Sikh and other bearded RCMP officers allowed to return to operational duties

AFTER The VOICE took up the cause of bearded Sikh and other RCMP officers in an article titled “RCMP order bearded officers off the road. Bungle up on sensitive racial issue?” on September 23 and Prime Minister Justin Trudeau slammed the force for the blunder two days later, the RCMP on Thursday announced: “Impacted bearded members across Canada may return to operational duties wearing the appropriate PPE assigned to them based on a risk assessment carried out by the Commanding Officers in their respective provinces.”

The RCMP Chief Human Resources Officer Gail Johnson in a statement on “Personal Protective Equipment (PPE) and bearded members” came up with a lengthy explanation. She said: “The issue of personal protective equipment (PPE) and impacts on RCMP members with facial hair during the pandemic has been a topic of public debate the last few days. I share the frustrations of our police officers across Canada who are personally affected. While these dedicated and valued members have been accommodated for medical or religious reasons in response to the COVID-19 pandemic, over the last few months they have not been able to serve Canadians on the front lines as we worked to find equipment and operational solutions.”

Then followed a lengthy technical explanation. Johnson in the end said: “Calls for service will be triaged from call centres, with bearded members being assigned to respond operationally only if the risk of exposure is low or multiple responding officers will be present. At no time will we accept putting our officers or the public at any undue risk. The decision to return to active operational duty is based on the risk assessment carried out by the Commanding Officer however, the decision to return to operational duties will always rest with the affected members. Should they prefer to be assigned to other policing duties as a safety precaution, we will continue to make that accommodation. Each case will be assessed on an individual basis and in cases where we find accommodations were not appropriate, we will address them through internal processes.”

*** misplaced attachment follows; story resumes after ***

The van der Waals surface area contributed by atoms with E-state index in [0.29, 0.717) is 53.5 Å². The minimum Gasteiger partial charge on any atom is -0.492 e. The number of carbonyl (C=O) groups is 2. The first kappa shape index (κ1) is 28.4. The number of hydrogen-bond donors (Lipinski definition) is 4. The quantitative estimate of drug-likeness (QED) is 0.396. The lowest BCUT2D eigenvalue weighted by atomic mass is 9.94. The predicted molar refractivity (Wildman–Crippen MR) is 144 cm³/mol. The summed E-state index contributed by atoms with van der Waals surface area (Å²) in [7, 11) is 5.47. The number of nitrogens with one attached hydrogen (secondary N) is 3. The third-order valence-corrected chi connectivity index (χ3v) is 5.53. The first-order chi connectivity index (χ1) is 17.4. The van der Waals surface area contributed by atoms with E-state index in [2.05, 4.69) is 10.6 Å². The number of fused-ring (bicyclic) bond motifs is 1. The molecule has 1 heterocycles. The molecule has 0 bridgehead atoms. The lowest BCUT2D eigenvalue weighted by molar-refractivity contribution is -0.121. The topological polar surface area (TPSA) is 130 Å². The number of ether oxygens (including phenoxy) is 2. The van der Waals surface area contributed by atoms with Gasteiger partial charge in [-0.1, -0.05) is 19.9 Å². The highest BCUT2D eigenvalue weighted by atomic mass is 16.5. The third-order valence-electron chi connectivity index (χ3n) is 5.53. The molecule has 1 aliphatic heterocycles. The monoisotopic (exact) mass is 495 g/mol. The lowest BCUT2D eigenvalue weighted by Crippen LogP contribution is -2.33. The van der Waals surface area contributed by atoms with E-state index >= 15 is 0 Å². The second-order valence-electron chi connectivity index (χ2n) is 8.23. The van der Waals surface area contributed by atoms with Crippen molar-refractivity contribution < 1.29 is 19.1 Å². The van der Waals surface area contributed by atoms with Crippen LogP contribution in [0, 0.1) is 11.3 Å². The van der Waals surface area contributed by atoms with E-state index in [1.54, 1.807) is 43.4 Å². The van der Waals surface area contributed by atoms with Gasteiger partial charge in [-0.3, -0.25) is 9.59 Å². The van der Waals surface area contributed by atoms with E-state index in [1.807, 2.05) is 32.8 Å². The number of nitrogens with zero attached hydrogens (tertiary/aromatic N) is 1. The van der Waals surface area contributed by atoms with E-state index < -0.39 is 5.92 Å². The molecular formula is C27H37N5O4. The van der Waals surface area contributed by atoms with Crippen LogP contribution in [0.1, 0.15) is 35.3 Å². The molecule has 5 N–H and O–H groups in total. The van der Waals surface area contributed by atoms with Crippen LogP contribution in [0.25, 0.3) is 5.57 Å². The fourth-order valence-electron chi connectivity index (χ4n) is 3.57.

She added: “Ensuring the health and safety at work of all employees is an essential obligation as an employer and is critical to the safety of the public. Together, we will continue the important work of finding longer-term solutions that fully accommodate all bearded members. The RCMP values the dedication and commitment that all RCMP members have for our organization. We are committed to resolving this issue as quickly as possible in order to help us further advance the important work that is ongoing in the RCMP to enhance diversity, equity, accountability and trust.”

The World Sikh Organization of Canada welcomed the RCMP’s decision and noted that it had been advocating on behalf of the affected RCMP officers since April 2020.  

It said: “Bearded Sikh RCMP officers were removed from frontline policing duties in March 2020 as the RCMP required that all officers be fitted with N95 masks.  N95 masks do not form a proper seal with facial hair.  The wearing of the mask however, was not mandatory and left to front line officers’ discretion and only necessary after an assessment of risk factors.  

“The use of the N95 mask is only necessary where there is an aerosol generating medical procedure (AGMP).  Regular medical masks are sufficient in every other situation.  BC Provincial Health Officer Dr. Bonnie Henry had said she saw little reason police would need to wear the N95.”

 However, it was only when The VOICE made it a big issue, that things started moving rapidly.